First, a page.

Understanding the Economic and Political Effects of Trump's China Tariffs

Wiliam and Mary Business Law Review (Forthcoming)

Ohio State Legal Studies Research Paper No. 563

33 Pages Posted: 27 Aug 2020

See all articles by Daniel C. K. Chow

Daniel C. K. Chow

Ohio State University College of Law

Ian Sheldon

Ohio State University (OSU) - Department of Agricultural, Environmental & Development Economics

Date Written: August 25, 2020

Abstract

Although President Trump has persistently claimed that China is paying billions of dollars in tariffs imposed on Chinese imports to the United States, empirical evidence indicates that U.S. consumers are bearing the cost of the tariffs: $51 billion in increased prices and a net loss of $7.3 billion to the U.S. economy. The unilateral power-based approach to trade used by the Trump Administration has also resulted in unexpected economic and political costs in key Midwestern states that helped propel Trump to the U.S. presidency in 2016. These costs have led to reverses for the Trump Administration in the mid-term elections of 2018 and could ensue in further electoral losses.

As both political parties currently hold little affection for China, the United States could continue to use tariffs against China and other countries as trade policy no matter which party controls the U.S. presidency. For these reasons, a study of how to most effectively use a power-based approach to trade is both useful and timely.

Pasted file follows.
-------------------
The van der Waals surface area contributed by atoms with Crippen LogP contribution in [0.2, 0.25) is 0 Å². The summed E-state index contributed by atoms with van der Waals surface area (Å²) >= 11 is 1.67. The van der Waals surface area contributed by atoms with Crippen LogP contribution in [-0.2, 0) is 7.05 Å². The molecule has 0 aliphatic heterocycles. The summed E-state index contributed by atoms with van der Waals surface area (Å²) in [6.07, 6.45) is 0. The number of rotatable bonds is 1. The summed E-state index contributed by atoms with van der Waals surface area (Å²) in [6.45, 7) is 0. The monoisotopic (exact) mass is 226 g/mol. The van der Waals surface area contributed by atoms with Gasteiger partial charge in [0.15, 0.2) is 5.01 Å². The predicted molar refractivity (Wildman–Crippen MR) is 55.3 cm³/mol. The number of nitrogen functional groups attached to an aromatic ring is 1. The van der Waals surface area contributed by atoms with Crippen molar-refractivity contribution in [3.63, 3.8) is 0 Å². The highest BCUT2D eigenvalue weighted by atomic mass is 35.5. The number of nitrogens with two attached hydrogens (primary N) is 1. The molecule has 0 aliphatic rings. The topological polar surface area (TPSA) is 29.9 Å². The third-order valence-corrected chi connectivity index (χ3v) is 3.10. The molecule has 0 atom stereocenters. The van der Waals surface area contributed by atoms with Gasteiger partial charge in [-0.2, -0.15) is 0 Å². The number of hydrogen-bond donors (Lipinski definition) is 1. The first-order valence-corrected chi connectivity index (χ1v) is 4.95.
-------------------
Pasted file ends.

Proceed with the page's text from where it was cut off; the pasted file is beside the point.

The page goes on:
This study indicates that a power-based approach can be used most effectively against countries that lack either the economic power or the political will to engage the United States in a prolonged trade standoff. While most nations appear to fall into one or both of these categories, China is not one of them. China has the economic power to fight a trade war and China believes that it must stand up to the United States. When used against China, the power-based approach carries greater risks because its economic and political effects are difficult to predict and because this approach is inherently more uncertain than the cooperative approach of the World Trade Organization that the United States has rejected. Using a power-based approach against China could backfire because China has the economic power and political will to endure a prolonged battle and play a dangerous game of mutual pain and destruction with the United States.

Keywords: China, United States, International Trade Law, World Trade Organization, Tariffs, Economics

JEL Classification: K33

Suggested Citation

Chow, Daniel Chee King and Sheldon, Ian, Understanding the Economic and Political Effects of Trump's China Tariffs (August 25, 2020). Wiliam and Mary Business Law Review (Forthcoming), Ohio State Legal Studies Research Paper No. 563, Available at SSRN: https://ssrn.com/abstract=3680630 or http://dx.doi.org/10.2139/ssrn.3680630

Daniel Chee King Chow (Contact Author)

Ohio State University College of Law ( email )

55 West 12th Avenue
Columbus, OH 43210
United States
614 292-0948 (Phone)
614 292-3202 (Fax)

Ian Sheldon

Ohio State University (OSU) - Department of Agricultural, Environmental & Development Economics ( email )

234 Agricultural Administration Building
2120 Fyffe Road
Columbus, OH 43210-1067
United States
614-292-2194 (Phone)

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